On my third night in Ketchikan I was drinking J&B.
It was expensive, because everything is expensive in Ketchikan. You’d think it was Manhattan, or Paris, if you looked at your bar tab. If you looked at the bar, on the other hand, you’d think you were in Ketchikan. The place was decorated with totems, wagon wheels and stuffed animal trophies, heads with frozen angry faces bursting out of the walls here and there. Sawdust on the floor. The owner of the joint says it’s last night’s furniture, like no one’s ever heard that one before.
The owner’s name was Jeff, and he wasn’t from around those parts. He was a good-looking guy in his thirties, five-ten, 175, sandy hair, hazel eyes behind wire-rimmed specs, two shades too pale for the neighborhood. He was trying to go native with a plaid flannel shirt and a patchy beard, but it wasn’t working. I never got it straight exactly what he was doing running a bar in Alaska, but he’d been there a couple of years, and he seemed to be doing all right.
Right around last call Debbie the waitress brought a tray of six drinks to my table, where I was sitting alone, recovering from five sets of rock’n’roll. J&B neat, water back. I asked if she was planning to join me. She told me no, that I’d been six-packed.
If Alaska had been a separate country, which a lot of the residents think it is anyway, drinking would be the National Pastime. It’s a young, rough place. A lot of rugged individuals, also known as misfits, a lot of folks who have run away from something or somebody, losers who think they’ve got nothing left to lose. The days are short, the nights are long and the loneliness blows through your coat like the north wind. So you drink. First to get warm, then to stay warm. Then to loosen up, then to keep up. All the usual reasons, only faster and bigger, Alaska-style, until the whole room is buzzed and buzzing, everyone a little stiff, a little loose, ready for anything, prepared for nothing.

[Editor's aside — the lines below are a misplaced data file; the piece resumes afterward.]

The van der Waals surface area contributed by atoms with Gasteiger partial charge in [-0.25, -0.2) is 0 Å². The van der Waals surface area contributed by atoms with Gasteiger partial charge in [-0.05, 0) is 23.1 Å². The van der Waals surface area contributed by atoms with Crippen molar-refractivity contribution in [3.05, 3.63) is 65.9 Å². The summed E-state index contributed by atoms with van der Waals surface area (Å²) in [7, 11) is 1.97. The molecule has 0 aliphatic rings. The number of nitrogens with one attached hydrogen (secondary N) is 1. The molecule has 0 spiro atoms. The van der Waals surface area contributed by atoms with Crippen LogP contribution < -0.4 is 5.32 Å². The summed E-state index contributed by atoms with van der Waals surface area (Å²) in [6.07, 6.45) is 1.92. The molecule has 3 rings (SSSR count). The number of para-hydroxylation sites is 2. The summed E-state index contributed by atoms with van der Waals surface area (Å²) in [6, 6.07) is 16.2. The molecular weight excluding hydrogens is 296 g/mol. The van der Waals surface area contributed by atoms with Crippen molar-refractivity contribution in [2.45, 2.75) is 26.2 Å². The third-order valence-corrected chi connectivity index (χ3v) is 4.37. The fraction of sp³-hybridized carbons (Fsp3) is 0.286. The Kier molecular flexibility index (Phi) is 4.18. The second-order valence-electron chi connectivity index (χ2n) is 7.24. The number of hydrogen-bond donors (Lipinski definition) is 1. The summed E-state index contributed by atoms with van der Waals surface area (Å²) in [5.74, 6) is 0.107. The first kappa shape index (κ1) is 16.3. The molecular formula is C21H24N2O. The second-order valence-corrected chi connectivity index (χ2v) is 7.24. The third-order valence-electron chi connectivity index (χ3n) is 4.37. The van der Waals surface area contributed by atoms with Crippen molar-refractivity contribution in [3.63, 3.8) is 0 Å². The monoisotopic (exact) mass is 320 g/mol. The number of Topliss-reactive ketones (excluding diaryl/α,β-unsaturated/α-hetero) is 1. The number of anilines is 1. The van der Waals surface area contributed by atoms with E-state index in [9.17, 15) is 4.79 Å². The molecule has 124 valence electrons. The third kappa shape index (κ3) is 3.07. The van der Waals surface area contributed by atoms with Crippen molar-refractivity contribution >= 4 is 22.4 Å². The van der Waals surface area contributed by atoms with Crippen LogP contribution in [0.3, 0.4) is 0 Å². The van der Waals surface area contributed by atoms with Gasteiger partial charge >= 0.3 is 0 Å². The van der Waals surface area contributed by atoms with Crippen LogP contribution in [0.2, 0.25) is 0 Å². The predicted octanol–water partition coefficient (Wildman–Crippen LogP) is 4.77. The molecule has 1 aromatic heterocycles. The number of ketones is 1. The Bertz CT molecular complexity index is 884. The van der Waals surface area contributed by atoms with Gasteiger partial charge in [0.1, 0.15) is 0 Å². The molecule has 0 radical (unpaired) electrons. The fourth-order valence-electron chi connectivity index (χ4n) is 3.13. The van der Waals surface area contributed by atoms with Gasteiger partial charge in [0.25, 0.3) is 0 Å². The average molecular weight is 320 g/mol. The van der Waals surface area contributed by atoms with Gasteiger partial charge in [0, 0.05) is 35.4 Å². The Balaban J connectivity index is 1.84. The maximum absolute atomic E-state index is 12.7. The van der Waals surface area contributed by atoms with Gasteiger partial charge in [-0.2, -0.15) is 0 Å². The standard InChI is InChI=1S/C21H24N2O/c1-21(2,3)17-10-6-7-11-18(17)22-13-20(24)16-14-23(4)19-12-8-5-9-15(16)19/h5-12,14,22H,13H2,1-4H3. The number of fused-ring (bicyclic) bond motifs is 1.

Six-packing, as it was explained to me, was the practice of finding out what someone is drinking, and buying him six rounds of it. If you don’t kill them all before the ice melts, Debbie told me, you don’t have a hair on your ass. I guessed that if you do finish them, you get to be an honorary Alaskan, drunk like everyone else. I had a little extra time to complete the challenge, since there was no ice, but I was young and stupid, and I wouldn’t let my benefactor down.
She was a fortyish babe with impossibly black hair, sparkling dangly earrings and full lips. They were painted red, to go with the minidress. I’d seen her there the night before, in jeans, stalking the room. Tonight she was with a girlfriend, drinking, smoking and getting braver.
To show I was thankful she’d picked me, I downed two shots of whiskey fast, then held the third one up toward her table before hammering that one, too. After a minute the girlfriend got up and went to the bar, and I went over to talk.
I put both hands on her table and leaned down. “Are you trying to get me drunk?” My tongue was numb.
“Is it working?” She gave me a nervous smile and shrugged one full, ripe shoulder. She was wearing Ciara. I suddenly felt warm.
We danced. The jukebox played Solomon Burke, “Cry to Me.” Grown-up heartbroke R&B. When your baby leaves you all alone... She put both arms up around my neck. …and nobody calls you on the phone… I bent a knee and she let it get between her thighs, the minidress riding up. …Dontcha feel like cryin’? She clung tight and pushed herself against me. Here I am, honey. Cry to me.
We were strangers, but we had always known each other, the way strangers at last call always know each other. I didn’t need her name, she didn’t want my promise.
Later, at the door, getting into our heavy coats, I remembered my three remaining drinks. “Never mind,” she whispered. “I’ve got something at home.”